Fig. 6 Comparison between the model and experimental data for mixtures with different proportions of segregated large (in black) or small (in red) particles for α ≈ 9. It this particular case, p is known and corresponds to the proportion of segregated particles in the monodisperse phase. The blue data are the mixtures with no control on the segregation, as presented in Fig. 3 and 4. |

We performed the same kind of experiment for small particles by pouring an unmixed proportion p at the bottom of the cell before pouring the mixture with the rest of small beads. Since percolation can occur in the mixture itself, a large proportion of unmixed small particles p = 0.75 was chosen in order to control as much as possible the segregated part. Indeed, even if a small quantity of small beads percolates in the mixture, this supplement can be negligible compared to the part already unmixed. One can see the results in red in Fig. 6. The data are also compared to the model with Ψ_{l} = D_{1}(z,0.75) and Ψ_{s} = 1. One effectively observes in this case that the slope of the left part is greatly decreased while the right one remains unchanged.

The agreement between the model and experimental data seems good at first approximation. However, one should point out the large deviations close to f_{max}. The experimental optimum value η_{max} is lower than expected. Moreover the smooth shape at the optimum is still absent.

Let us investigate more deeply the model. We observed that small beads tend to percolate for low values of f and are preferentially distributed at the bottom of the granular pile. On the contrary, for large values of f, they represent the dominant phase and are homogeneously distributed. One assumes that under gravity the small beads are distributed according to a gradient along z when f → 0. When f → 1, Ψ_{s} must tend to a uniform distribution. We propose to define Ψ_{s} = D_{2}(z,f) with

D_{2}(z,f) = f + 2(1 − z)(1 − f). | (8) |

This empirical behavior is represented in Fig. 5 by dashed lines. The distribution Ψ_{l} = D_{1}(z,p*), as defined by the eqn (7), is used. We obtained p* ≈ 0.12 ± 0.02 as the best adjustment of data in Fig. 3. One notes that p* < p. This can be understood as follows: if one integrates Ψ_{s} = D_{2}(z,0) between 0 and 0.12, one obtains a proportion of monodisperse small particles about 0.23, close to the previous value p = 0.20 obtained in Fig. 4(b). One can understand that for a same proportion of unmixed small particles, p* ≤ p when Ψ_{s} is a decreasing law. Unfortunately, p* does not correspond directly to the proportion of segregated small particles, even if it is strongly related. The results of such modelling are reported in Fig. 3 (ESI†). The plain curves are obtained with p* = 0.12. One can see the good agreement with the experimental results. One notes that the smooth shape can be obtained close to the optimum at f_{max} when the inhomogeneous distribution Ψ_{s} = D_{2}(z,f) is used in eqn (6). Indeed, a step function just affects the slopes of the right and left parts, as it has been demonstrated in Fig. 4 and 6, since the distribution is null below p and uniform beyond. On the contrary, the presence of a non uniform distribution, such as a gradient, generates a smooth shape at the optimum.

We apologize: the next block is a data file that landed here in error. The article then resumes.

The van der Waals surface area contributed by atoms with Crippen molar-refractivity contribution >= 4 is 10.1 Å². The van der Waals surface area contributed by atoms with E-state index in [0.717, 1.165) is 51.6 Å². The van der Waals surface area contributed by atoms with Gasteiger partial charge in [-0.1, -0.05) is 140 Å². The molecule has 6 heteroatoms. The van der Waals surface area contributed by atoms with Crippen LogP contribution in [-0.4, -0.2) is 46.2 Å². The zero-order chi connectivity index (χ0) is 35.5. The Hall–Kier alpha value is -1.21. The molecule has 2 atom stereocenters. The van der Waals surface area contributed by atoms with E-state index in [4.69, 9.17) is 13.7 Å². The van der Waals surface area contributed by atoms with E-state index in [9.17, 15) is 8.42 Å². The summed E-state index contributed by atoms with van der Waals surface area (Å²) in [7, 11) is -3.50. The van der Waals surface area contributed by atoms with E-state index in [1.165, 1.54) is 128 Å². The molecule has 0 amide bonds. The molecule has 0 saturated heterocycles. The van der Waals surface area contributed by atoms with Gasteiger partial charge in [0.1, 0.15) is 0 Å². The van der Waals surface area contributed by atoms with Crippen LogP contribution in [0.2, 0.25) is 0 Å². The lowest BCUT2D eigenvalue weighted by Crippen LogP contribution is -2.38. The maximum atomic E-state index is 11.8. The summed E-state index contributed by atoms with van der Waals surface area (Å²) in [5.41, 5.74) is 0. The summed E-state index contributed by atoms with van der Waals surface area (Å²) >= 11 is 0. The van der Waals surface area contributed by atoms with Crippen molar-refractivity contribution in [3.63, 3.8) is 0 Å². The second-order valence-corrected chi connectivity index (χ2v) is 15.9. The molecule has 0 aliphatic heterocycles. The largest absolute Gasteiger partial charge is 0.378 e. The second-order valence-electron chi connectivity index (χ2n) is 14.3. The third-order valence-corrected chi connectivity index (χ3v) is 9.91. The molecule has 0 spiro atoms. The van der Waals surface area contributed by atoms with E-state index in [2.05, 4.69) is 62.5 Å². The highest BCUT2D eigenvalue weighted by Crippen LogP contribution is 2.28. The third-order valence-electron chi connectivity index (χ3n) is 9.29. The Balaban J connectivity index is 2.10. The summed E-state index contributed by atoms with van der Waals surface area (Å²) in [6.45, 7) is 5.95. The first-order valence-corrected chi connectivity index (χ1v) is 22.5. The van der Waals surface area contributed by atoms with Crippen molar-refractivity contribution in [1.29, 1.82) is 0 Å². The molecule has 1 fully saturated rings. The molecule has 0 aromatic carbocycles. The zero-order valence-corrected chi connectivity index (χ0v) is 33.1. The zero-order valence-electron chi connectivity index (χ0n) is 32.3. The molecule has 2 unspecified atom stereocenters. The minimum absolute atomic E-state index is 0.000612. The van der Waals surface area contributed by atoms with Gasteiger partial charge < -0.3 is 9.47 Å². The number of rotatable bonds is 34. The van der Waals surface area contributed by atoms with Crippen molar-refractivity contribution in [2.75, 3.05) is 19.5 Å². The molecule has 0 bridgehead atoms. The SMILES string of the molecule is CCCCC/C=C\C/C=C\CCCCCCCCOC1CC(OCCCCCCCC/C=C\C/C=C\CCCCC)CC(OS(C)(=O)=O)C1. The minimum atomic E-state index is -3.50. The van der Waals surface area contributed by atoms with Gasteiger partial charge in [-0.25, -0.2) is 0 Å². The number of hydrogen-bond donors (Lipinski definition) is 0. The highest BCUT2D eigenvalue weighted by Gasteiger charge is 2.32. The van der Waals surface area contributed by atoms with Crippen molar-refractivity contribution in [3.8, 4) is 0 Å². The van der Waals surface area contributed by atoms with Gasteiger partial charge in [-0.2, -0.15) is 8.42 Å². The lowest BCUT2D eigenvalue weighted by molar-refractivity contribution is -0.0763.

One figures out that the smooth shape at the optimum of experimental data may be due to the non uniform distribution of small particles in the mixture. Indeed, because of the granular segregation coming from percolation of small particles, Brazil Nuts effect or other phenomena, mixtures made of different particles sizes are rarely homogeneous. Moreover, it is probable that segregation leads to complex distributions of particles, like gradients, rather than a simple separation into monodisperse phases. Therefore, one should take into account the distributions of small and large particles in the granular medium to obtain the smooth curve at the optimum. Moreover, one notes that for numerical data in Fig. 4(a), where the packing is generated homogeneously, the smooth peak is absent when the size ratio is large enough.

In Fig. 3, the dashed curves are obtained with the segregation parameter p* = 0. In this case, no small beads is considered in a monodisperse phase. One notes that better fits are obtained considering a small amount of unmixed small particles, with p* = 0.12.

However, we used p as a free parameter because the distributions Ψ_{l} and Ψ_{s} are unknown. If one imagines knowing these distributions, no adjustment parameter would be needed. Indeed, we intentionally segregated different proportions of large or small particles in the granular pile in order to fix Ψ_{l} and Ψ_{s}. We observed good agreement with experimental data using directly these distributions, without any adjustment parameter. It remains however difficult to control everything in the mixture since natural segregation often occurs in granular media during manipulation.

Future numerical study should investigate more deeply the dependence of the distributions Ψ_{l} and Ψ_{s} on the packing fraction η. Indeed, in this case, more complex distributions could be fixed and no adjustment parameter will be needed. One could compare the numerical results with the model, knowing exactly the distributions.

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## Footnote |

† Electronic supplementary information (ESI) available: “AnimFig4bAnd5.mov”, “AnimFig3And5.mov”. See DOI: 10.1039/d0sm00939c |